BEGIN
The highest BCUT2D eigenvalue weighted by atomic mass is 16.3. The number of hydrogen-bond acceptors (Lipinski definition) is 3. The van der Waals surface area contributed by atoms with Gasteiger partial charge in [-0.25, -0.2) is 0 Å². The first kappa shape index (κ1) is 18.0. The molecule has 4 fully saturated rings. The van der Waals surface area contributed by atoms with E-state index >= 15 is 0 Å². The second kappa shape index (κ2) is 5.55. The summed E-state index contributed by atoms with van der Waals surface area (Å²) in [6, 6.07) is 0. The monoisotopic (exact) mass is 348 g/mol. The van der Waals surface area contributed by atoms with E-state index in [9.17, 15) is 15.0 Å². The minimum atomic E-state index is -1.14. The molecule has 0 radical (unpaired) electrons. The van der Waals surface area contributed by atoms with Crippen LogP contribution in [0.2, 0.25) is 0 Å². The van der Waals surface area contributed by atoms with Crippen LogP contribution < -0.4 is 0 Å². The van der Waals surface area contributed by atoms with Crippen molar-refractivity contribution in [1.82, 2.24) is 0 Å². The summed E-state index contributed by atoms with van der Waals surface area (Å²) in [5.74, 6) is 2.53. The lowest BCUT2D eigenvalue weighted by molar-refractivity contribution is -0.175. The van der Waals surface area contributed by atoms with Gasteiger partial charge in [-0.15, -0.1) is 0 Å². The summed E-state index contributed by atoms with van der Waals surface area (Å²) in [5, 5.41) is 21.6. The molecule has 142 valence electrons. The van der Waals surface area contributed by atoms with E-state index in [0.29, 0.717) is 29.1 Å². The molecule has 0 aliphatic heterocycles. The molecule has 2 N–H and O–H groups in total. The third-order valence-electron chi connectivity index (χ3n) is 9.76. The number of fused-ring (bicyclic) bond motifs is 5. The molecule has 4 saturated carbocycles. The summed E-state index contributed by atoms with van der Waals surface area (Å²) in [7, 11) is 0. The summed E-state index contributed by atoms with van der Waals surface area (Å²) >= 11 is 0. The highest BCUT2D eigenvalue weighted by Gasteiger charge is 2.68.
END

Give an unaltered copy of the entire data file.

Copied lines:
The highest BCUT2D eigenvalue weighted by atomic mass is 16.3. The number of hydrogen-bond acceptors (Lipinski definition) is 3. The van der Waals surface area contributed by atoms with Gasteiger partial charge in [-0.25, -0.2) is 0 Å². The first kappa shape index (κ1) is 18.0. The molecule has 4 fully saturated rings. The van der Waals surface area contributed by atoms with E-state index >= 15 is 0 Å². The second kappa shape index (κ2) is 5.55. The summed E-state index contributed by atoms with van der Waals surface area (Å²) in [6, 6.07) is 0. The monoisotopic (exact) mass is 348 g/mol. The van der Waals surface area contributed by atoms with E-state index in [9.17, 15) is 15.0 Å². The minimum atomic E-state index is -1.14. The molecule has 0 radical (unpaired) electrons. The van der Waals surface area contributed by atoms with Crippen LogP contribution in [0.2, 0.25) is 0 Å². The van der Waals surface area contributed by atoms with Crippen LogP contribution < -0.4 is 0 Å². The van der Waals surface area contributed by atoms with Crippen molar-refractivity contribution in [1.82, 2.24) is 0 Å². The summed E-state index contributed by atoms with van der Waals surface area (Å²) in [5.74, 6) is 2.53. The lowest BCUT2D eigenvalue weighted by molar-refractivity contribution is -0.175. The van der Waals surface area contributed by atoms with Gasteiger partial charge in [-0.15, -0.1) is 0 Å². The summed E-state index contributed by atoms with van der Waals surface area (Å²) in [5, 5.41) is 21.6. The molecule has 142 valence electrons. The van der Waals surface area contributed by atoms with E-state index in [0.29, 0.717) is 29.1 Å². The molecule has 0 aliphatic heterocycles. The molecule has 2 N–H and O–H groups in total. The third-order valence-electron chi connectivity index (χ3n) is 9.76. The number of fused-ring (bicyclic) bond motifs is 5. The molecule has 4 saturated carbocycles. The summed E-state index contributed by atoms with van der Waals surface area (Å²) in [7, 11) is 0. The summed E-state index contributed by atoms with van der Waals surface area (Å²) >= 11 is 0. The highest BCUT2D eigenvalue weighted by Gasteiger charge is 2.68.